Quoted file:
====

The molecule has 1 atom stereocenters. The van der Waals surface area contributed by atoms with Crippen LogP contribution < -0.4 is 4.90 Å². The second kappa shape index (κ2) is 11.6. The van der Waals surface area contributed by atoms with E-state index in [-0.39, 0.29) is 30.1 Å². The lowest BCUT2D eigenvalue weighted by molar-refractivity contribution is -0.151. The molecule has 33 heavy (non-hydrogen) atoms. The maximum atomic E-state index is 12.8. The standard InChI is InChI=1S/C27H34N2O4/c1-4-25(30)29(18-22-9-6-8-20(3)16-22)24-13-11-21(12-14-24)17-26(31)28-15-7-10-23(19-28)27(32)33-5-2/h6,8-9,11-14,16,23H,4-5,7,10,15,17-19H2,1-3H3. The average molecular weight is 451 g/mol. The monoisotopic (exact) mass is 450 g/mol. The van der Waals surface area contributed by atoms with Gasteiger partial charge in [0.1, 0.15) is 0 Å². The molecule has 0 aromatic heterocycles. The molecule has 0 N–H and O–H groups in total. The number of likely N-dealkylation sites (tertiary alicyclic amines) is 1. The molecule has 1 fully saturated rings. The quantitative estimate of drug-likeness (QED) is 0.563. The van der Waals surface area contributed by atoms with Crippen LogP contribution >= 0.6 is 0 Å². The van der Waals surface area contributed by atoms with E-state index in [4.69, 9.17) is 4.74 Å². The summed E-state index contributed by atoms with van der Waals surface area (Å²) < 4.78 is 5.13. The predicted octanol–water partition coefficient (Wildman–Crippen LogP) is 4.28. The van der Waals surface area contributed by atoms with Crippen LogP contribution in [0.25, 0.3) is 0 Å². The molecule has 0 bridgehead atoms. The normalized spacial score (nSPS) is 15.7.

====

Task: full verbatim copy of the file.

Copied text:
The molecule has 1 atom stereocenters. The van der Waals surface area contributed by atoms with Crippen LogP contribution < -0.4 is 4.90 Å². The second kappa shape index (κ2) is 11.6. The van der Waals surface area contributed by atoms with E-state index in [-0.39, 0.29) is 30.1 Å². The lowest BCUT2D eigenvalue weighted by molar-refractivity contribution is -0.151. The molecule has 33 heavy (non-hydrogen) atoms. The maximum atomic E-state index is 12.8. The standard InChI is InChI=1S/C27H34N2O4/c1-4-25(30)29(18-22-9-6-8-20(3)16-22)24-13-11-21(12-14-24)17-26(31)28-15-7-10-23(19-28)27(32)33-5-2/h6,8-9,11-14,16,23H,4-5,7,10,15,17-19H2,1-3H3. The average molecular weight is 451 g/mol. The monoisotopic (exact) mass is 450 g/mol. The van der Waals surface area contributed by atoms with Gasteiger partial charge in [0.1, 0.15) is 0 Å². The molecule has 0 aromatic heterocycles. The molecule has 0 N–H and O–H groups in total. The number of likely N-dealkylation sites (tertiary alicyclic amines) is 1. The molecule has 1 fully saturated rings. The quantitative estimate of drug-likeness (QED) is 0.563. The van der Waals surface area contributed by atoms with Crippen LogP contribution >= 0.6 is 0 Å². The van der Waals surface area contributed by atoms with E-state index in [4.69, 9.17) is 4.74 Å². The summed E-state index contributed by atoms with van der Waals surface area (Å²) < 4.78 is 5.13. The predicted octanol–water partition coefficient (Wildman–Crippen LogP) is 4.28. The van der Waals surface area contributed by atoms with Crippen LogP contribution in [0.25, 0.3) is 0 Å². The molecule has 0 bridgehead atoms. The normalized spacial score (nSPS) is 15.7.